elements can be differentiated according to characteristics; can


be ranked or order -- with zero point origin

Ex. Temperatures in degrees celcius; mental ability scores;


blood pressures

A quantitative variable

Ratio Scale

Considered as the highest level of measurement

have order property; unit of measurement; meaningful


differences (interval); but have a FIX ZERO Point ORIGIN.

Ex. Temperature in degree Kelvin; volume; time; length

A quantitative variable

Sampling

Sampling is the act, process, or technique of selecting suitable sample,


or representative part of a population.

Sample is a set of n objects to be selected from the population

Slovins formula is often used to calculate the sample size:

Margin of error (e) is the probability of committing an error.


While (100-e)% is the probability of getting the correct result.

Note: the lower the margin of error, the larger is the required
sample size.

Example1: In a population of 22,000 students enrolled at Saint Louis


University in a particular semester, what sample size is needed to get
an accurate result for a study using a margin of error:

1%

n = 22000/(1+22000(0.01)^2)

n = 6875

n = 22000/(1+22000(0.05)^2)

n = 393

5%

2.5%

n = 22000/(1+22000(0.025)^2)

n = 1492

Another Formula:

Example: Using 95% confidence level, what is the sample size needed
to estimate the mean serum cholesterol level of a population within
9.8mg/dl of the true mean and it is given that = 20?

n =((1.96)*(20)/9.8)^2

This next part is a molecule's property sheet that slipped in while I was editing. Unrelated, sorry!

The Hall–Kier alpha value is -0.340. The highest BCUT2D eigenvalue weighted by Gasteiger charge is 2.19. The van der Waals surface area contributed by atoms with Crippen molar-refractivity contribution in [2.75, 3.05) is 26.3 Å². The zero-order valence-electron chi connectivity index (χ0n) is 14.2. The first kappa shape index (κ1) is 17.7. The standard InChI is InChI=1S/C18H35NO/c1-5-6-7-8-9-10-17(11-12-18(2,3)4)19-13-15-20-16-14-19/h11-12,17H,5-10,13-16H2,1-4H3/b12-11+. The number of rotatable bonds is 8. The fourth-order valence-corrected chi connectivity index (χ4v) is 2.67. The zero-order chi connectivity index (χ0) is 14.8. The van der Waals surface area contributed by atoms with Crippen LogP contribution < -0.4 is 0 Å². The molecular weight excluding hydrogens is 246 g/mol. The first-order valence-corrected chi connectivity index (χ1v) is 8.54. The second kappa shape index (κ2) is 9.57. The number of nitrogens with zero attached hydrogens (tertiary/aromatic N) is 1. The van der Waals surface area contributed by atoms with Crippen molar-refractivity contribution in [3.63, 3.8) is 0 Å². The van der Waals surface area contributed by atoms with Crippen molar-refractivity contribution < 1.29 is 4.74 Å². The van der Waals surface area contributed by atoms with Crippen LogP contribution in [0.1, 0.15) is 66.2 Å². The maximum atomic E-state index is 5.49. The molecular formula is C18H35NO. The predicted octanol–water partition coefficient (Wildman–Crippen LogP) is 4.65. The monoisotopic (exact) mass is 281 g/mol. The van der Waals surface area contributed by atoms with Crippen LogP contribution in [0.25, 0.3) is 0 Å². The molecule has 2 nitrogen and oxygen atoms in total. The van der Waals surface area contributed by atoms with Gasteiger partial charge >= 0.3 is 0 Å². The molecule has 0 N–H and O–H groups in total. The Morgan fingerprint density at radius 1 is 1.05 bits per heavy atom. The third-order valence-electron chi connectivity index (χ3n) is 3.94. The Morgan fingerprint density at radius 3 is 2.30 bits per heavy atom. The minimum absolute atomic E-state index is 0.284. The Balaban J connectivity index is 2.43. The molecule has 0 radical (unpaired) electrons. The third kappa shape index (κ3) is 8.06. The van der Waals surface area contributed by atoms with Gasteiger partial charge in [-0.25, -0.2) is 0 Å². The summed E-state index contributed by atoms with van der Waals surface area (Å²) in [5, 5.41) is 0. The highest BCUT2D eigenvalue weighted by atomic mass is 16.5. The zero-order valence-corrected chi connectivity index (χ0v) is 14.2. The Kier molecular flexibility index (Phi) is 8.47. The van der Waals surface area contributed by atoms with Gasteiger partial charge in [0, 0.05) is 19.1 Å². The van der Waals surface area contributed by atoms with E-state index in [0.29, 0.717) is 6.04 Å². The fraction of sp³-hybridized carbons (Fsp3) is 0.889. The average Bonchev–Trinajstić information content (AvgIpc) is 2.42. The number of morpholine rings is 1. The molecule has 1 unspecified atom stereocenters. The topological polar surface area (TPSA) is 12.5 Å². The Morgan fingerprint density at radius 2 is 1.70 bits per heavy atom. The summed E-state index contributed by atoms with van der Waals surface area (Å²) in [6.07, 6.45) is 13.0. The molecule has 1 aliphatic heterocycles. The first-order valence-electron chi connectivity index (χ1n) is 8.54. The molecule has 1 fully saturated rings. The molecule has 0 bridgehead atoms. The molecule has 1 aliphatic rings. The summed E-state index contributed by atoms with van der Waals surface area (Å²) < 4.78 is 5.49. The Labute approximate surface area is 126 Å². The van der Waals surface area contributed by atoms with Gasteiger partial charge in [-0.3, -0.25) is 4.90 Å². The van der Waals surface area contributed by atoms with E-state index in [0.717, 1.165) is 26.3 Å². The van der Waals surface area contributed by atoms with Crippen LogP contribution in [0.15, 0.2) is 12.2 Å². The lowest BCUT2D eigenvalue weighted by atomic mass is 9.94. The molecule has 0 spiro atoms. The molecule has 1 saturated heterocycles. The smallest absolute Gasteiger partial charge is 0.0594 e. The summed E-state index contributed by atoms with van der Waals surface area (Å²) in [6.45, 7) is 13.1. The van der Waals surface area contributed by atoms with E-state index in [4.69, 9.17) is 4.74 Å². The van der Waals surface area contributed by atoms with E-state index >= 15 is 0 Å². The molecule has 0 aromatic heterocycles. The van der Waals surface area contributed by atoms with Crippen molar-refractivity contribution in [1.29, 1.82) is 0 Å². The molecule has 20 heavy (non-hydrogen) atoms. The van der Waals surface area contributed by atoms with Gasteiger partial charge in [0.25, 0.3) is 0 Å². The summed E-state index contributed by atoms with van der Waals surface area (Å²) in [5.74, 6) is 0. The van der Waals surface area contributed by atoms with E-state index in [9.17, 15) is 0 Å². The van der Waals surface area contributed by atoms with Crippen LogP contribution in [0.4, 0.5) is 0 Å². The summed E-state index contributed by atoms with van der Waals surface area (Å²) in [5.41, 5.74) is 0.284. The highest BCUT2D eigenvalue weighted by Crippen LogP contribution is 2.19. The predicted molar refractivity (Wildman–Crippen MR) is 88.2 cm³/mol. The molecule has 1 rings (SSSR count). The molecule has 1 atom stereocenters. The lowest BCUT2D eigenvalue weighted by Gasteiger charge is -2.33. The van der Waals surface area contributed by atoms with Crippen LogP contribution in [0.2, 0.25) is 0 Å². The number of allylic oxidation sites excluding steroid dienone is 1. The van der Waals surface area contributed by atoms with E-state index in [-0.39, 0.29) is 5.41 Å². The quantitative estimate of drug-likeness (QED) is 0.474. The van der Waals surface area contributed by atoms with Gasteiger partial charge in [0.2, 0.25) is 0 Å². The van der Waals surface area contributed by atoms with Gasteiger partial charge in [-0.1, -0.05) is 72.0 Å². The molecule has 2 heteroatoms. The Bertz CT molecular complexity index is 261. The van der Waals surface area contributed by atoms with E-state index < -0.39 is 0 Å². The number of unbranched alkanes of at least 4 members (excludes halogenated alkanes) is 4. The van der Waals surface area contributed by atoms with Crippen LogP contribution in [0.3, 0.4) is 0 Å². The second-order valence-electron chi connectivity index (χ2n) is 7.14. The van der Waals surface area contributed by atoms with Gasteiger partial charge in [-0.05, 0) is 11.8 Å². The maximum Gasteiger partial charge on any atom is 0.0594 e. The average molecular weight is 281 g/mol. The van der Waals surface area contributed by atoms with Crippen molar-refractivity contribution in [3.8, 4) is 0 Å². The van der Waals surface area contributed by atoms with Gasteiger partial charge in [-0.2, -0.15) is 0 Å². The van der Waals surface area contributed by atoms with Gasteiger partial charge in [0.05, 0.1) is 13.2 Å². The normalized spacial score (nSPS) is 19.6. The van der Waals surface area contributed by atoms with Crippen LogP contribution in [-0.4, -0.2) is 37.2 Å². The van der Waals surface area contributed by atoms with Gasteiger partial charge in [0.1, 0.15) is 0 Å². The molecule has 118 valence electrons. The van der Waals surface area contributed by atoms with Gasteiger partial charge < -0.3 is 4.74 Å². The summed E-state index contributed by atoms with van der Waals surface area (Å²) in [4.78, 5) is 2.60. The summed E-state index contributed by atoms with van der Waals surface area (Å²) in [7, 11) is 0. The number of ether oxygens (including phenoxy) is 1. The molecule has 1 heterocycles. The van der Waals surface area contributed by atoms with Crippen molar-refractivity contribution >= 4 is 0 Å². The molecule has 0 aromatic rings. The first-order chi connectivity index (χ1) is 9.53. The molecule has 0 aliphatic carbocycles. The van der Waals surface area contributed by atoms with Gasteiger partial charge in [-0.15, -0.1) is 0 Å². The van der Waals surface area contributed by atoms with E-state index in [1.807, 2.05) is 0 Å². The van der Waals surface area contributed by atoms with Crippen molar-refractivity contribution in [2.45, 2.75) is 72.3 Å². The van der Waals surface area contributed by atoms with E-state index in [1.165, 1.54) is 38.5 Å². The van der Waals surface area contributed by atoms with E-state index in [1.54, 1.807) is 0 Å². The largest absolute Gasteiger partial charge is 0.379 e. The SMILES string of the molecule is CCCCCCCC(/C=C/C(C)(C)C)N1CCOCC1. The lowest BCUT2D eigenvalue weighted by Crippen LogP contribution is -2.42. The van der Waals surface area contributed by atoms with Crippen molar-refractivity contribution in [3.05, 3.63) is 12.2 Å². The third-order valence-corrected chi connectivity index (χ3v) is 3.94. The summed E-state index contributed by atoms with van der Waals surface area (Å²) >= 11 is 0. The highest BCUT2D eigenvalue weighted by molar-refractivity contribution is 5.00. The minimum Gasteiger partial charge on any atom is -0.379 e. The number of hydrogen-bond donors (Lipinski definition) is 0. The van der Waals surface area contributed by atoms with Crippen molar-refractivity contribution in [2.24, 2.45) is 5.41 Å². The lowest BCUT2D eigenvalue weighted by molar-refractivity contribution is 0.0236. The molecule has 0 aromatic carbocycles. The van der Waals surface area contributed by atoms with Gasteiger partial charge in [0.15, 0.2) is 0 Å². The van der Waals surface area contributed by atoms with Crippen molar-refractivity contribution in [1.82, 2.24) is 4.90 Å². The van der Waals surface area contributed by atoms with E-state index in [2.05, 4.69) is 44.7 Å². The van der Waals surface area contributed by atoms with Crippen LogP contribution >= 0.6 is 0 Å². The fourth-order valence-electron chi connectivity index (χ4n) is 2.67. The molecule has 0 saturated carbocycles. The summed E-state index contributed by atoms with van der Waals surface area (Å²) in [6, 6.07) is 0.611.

n = 16

Sampling Technique:

Probability Sampling -- selection using randomized mechanism.

Simple random sampling -- individual in the population has


equal and independent chance of being selected.

also called lottery or raffle sampling

used to eliminate biased

Systematic Random Sampling

a good substitute of simple random sampling

Divide the population size by the sample size and round


off the result to the nearest whole number, use the
resulting number to start with and as interval in the
selection.

Example1: In a population of 200 items in a production


process.

N = 200 ; e=5% ; n = 133

Number = 200/133 = 2

2nd , 4th , 6th , 8th . . . . . . .

N = 200 ; e=5% ; n = 40

Number = 200/40 = 5

5th , 10th , 15th , 20th . . . . . . .

Stratified Sampling

Selects simple random samples from each of the subpopulations


or strata of the population.

Example1: Given the following data, determine the share of


each stratum if the desired sample size, n is 1500

Stratum (Age
Range)
30-39
20-29
10-19

Populatio